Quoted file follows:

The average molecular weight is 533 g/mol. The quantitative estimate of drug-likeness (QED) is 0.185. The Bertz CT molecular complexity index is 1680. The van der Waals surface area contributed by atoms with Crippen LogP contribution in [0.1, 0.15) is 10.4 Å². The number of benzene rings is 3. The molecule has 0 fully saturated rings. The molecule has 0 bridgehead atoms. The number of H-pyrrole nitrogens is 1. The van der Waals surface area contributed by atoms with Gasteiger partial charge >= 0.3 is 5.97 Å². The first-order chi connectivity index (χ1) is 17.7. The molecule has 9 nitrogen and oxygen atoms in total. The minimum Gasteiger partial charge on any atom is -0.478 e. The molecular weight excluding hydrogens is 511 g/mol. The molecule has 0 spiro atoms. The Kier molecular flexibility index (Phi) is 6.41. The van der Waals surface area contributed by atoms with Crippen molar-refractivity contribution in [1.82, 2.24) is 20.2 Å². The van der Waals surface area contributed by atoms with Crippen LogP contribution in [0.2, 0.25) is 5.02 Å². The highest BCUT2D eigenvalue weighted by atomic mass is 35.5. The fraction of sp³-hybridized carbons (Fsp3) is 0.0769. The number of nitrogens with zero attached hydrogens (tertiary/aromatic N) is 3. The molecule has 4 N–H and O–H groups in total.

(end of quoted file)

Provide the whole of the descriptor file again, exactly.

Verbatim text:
The average molecular weight is 533 g/mol. The quantitative estimate of drug-likeness (QED) is 0.185. The Bertz CT molecular complexity index is 1680. The van der Waals surface area contributed by atoms with Crippen LogP contribution in [0.1, 0.15) is 10.4 Å². The number of benzene rings is 3. The molecule has 0 fully saturated rings. The molecule has 0 bridgehead atoms. The number of H-pyrrole nitrogens is 1. The van der Waals surface area contributed by atoms with Gasteiger partial charge >= 0.3 is 5.97 Å². The first-order chi connectivity index (χ1) is 17.7. The molecule has 9 nitrogen and oxygen atoms in total. The minimum Gasteiger partial charge on any atom is -0.478 e. The molecular weight excluding hydrogens is 511 g/mol. The molecule has 0 spiro atoms. The Kier molecular flexibility index (Phi) is 6.41. The van der Waals surface area contributed by atoms with Crippen molar-refractivity contribution in [1.82, 2.24) is 20.2 Å². The van der Waals surface area contributed by atoms with Crippen LogP contribution in [0.2, 0.25) is 5.02 Å². The highest BCUT2D eigenvalue weighted by atomic mass is 35.5. The fraction of sp³-hybridized carbons (Fsp3) is 0.0769. The number of nitrogens with zero attached hydrogens (tertiary/aromatic N) is 3. The molecule has 4 N–H and O–H groups in total.